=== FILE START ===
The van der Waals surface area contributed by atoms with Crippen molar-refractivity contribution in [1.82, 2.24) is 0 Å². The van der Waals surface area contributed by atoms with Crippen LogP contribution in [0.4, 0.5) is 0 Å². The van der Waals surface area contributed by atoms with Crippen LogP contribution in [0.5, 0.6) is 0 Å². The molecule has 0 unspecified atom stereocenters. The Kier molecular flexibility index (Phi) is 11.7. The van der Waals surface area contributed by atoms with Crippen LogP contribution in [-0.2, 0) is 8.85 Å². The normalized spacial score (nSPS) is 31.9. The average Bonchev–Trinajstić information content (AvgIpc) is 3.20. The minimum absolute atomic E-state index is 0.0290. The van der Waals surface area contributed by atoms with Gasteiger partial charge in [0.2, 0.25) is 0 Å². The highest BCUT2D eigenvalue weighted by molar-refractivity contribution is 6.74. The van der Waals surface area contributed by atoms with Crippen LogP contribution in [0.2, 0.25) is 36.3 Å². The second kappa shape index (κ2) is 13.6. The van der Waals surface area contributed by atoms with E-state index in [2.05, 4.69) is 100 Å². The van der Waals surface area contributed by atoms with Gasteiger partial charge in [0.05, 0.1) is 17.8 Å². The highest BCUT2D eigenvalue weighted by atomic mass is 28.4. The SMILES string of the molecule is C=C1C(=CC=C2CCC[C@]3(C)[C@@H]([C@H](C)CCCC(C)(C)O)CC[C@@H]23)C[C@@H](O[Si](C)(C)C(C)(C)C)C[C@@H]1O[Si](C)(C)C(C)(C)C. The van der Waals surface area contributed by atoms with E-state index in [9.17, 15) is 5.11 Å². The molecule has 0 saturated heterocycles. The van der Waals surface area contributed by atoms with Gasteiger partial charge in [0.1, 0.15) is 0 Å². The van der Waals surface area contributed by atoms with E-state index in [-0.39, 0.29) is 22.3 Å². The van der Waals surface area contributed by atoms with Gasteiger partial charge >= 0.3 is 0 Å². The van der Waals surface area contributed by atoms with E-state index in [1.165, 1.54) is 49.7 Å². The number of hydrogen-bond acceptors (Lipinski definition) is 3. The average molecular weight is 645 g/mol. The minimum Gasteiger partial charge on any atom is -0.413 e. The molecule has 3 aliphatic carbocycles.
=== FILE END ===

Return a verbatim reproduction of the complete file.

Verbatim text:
The van der Waals surface area contributed by atoms with Crippen molar-refractivity contribution in [1.82, 2.24) is 0 Å². The van der Waals surface area contributed by atoms with Crippen LogP contribution in [0.4, 0.5) is 0 Å². The van der Waals surface area contributed by atoms with Crippen LogP contribution in [0.5, 0.6) is 0 Å². The molecule has 0 unspecified atom stereocenters. The Kier molecular flexibility index (Phi) is 11.7. The van der Waals surface area contributed by atoms with Crippen LogP contribution in [-0.2, 0) is 8.85 Å². The normalized spacial score (nSPS) is 31.9. The average Bonchev–Trinajstić information content (AvgIpc) is 3.20. The minimum absolute atomic E-state index is 0.0290. The van der Waals surface area contributed by atoms with Gasteiger partial charge in [0.2, 0.25) is 0 Å². The highest BCUT2D eigenvalue weighted by molar-refractivity contribution is 6.74. The van der Waals surface area contributed by atoms with Crippen LogP contribution in [0.2, 0.25) is 36.3 Å². The second kappa shape index (κ2) is 13.6. The van der Waals surface area contributed by atoms with E-state index in [2.05, 4.69) is 100 Å². The van der Waals surface area contributed by atoms with Gasteiger partial charge in [0.05, 0.1) is 17.8 Å². The highest BCUT2D eigenvalue weighted by atomic mass is 28.4. The SMILES string of the molecule is C=C1C(=CC=C2CCC[C@]3(C)[C@@H]([C@H](C)CCCC(C)(C)O)CC[C@@H]23)C[C@@H](O[Si](C)(C)C(C)(C)C)C[C@@H]1O[Si](C)(C)C(C)(C)C. The van der Waals surface area contributed by atoms with E-state index in [9.17, 15) is 5.11 Å². The molecule has 0 saturated heterocycles. The van der Waals surface area contributed by atoms with Gasteiger partial charge in [0.1, 0.15) is 0 Å². The van der Waals surface area contributed by atoms with E-state index in [-0.39, 0.29) is 22.3 Å². The van der Waals surface area contributed by atoms with Gasteiger partial charge >= 0.3 is 0 Å². The van der Waals surface area contributed by atoms with E-state index in [1.165, 1.54) is 49.7 Å². The number of hydrogen-bond acceptors (Lipinski definition) is 3. The average molecular weight is 645 g/mol. The minimum Gasteiger partial charge on any atom is -0.413 e. The molecule has 3 aliphatic carbocycles.